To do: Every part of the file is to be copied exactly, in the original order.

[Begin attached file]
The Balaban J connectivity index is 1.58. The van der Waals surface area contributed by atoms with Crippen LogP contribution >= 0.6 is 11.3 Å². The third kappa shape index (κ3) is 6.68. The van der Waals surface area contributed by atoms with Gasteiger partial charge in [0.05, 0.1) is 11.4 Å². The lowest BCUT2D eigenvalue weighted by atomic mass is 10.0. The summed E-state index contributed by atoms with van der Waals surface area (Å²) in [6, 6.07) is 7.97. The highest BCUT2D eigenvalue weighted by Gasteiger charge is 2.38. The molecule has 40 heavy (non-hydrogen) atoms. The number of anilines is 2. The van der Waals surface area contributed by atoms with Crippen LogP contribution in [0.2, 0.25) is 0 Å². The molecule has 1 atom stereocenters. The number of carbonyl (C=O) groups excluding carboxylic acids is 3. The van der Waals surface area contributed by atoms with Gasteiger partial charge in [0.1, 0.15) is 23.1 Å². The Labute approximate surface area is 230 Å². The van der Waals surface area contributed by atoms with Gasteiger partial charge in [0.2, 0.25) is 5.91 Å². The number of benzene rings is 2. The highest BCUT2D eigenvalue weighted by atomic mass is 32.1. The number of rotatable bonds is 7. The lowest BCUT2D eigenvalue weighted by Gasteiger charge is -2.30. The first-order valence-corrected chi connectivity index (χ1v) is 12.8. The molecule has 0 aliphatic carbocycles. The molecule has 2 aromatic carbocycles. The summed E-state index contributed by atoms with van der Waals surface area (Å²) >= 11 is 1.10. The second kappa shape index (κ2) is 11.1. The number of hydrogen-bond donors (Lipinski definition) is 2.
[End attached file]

The Balaban J connectivity index is 1.58. The van der Waals surface area contributed by atoms with Crippen LogP contribution >= 0.6 is 11.3 Å². The third kappa shape index (κ3) is 6.68. The van der Waals surface area contributed by atoms with Gasteiger partial charge in [0.05, 0.1) is 11.4 Å². The lowest BCUT2D eigenvalue weighted by atomic mass is 10.0. The summed E-state index contributed by atoms with van der Waals surface area (Å²) in [6, 6.07) is 7.97. The highest BCUT2D eigenvalue weighted by Gasteiger charge is 2.38. The molecule has 40 heavy (non-hydrogen) atoms. The number of anilines is 2. The van der Waals surface area contributed by atoms with Crippen LogP contribution in [0.2, 0.25) is 0 Å². The molecule has 1 atom stereocenters. The number of carbonyl (C=O) groups excluding carboxylic acids is 3. The van der Waals surface area contributed by atoms with Gasteiger partial charge in [0.1, 0.15) is 23.1 Å². The Labute approximate surface area is 230 Å². The van der Waals surface area contributed by atoms with Gasteiger partial charge in [0.2, 0.25) is 5.91 Å². The number of benzene rings is 2. The highest BCUT2D eigenvalue weighted by atomic mass is 32.1. The number of rotatable bonds is 7. The lowest BCUT2D eigenvalue weighted by Gasteiger charge is -2.30. The first-order valence-corrected chi connectivity index (χ1v) is 12.8. The molecule has 0 aliphatic carbocycles. The molecule has 2 aromatic carbocycles. The summed E-state index contributed by atoms with van der Waals surface area (Å²) >= 11 is 1.10. The second kappa shape index (κ2) is 11.1. The number of hydrogen-bond donors (Lipinski definition) is 2.